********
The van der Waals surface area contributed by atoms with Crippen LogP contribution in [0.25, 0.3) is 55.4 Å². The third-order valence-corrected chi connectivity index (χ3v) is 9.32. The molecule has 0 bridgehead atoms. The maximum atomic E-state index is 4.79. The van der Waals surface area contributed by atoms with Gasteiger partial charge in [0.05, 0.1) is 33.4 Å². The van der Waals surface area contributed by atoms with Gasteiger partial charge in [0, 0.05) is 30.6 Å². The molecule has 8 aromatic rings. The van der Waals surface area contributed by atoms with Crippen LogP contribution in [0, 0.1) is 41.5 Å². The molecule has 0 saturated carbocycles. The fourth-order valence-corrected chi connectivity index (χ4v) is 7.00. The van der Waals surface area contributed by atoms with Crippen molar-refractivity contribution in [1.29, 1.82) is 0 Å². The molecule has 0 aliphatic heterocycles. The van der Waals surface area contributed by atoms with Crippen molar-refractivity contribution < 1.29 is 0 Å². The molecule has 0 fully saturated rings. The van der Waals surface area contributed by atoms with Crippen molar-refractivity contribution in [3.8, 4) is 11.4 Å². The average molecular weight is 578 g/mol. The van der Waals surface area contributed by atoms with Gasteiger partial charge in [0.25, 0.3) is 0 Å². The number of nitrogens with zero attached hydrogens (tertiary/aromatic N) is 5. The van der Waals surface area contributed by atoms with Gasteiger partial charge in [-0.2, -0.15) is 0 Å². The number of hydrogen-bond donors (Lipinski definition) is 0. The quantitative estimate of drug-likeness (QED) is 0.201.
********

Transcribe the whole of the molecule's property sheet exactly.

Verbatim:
The van der Waals surface area contributed by atoms with Crippen LogP contribution in [0.25, 0.3) is 55.4 Å². The third-order valence-corrected chi connectivity index (χ3v) is 9.32. The molecule has 0 bridgehead atoms. The maximum atomic E-state index is 4.79. The van der Waals surface area contributed by atoms with Gasteiger partial charge in [0.05, 0.1) is 33.4 Å². The van der Waals surface area contributed by atoms with Gasteiger partial charge in [0, 0.05) is 30.6 Å². The molecule has 8 aromatic rings. The van der Waals surface area contributed by atoms with Crippen LogP contribution in [0, 0.1) is 41.5 Å². The molecule has 0 saturated carbocycles. The fourth-order valence-corrected chi connectivity index (χ4v) is 7.00. The van der Waals surface area contributed by atoms with Crippen molar-refractivity contribution in [1.29, 1.82) is 0 Å². The molecule has 0 aliphatic heterocycles. The van der Waals surface area contributed by atoms with Crippen molar-refractivity contribution < 1.29 is 0 Å². The molecule has 0 fully saturated rings. The van der Waals surface area contributed by atoms with Crippen molar-refractivity contribution in [3.8, 4) is 11.4 Å². The average molecular weight is 578 g/mol. The van der Waals surface area contributed by atoms with Gasteiger partial charge in [0.25, 0.3) is 0 Å². The number of nitrogens with zero attached hydrogens (tertiary/aromatic N) is 5. The van der Waals surface area contributed by atoms with Gasteiger partial charge in [-0.2, -0.15) is 0 Å². The number of hydrogen-bond donors (Lipinski definition) is 0. The quantitative estimate of drug-likeness (QED) is 0.201.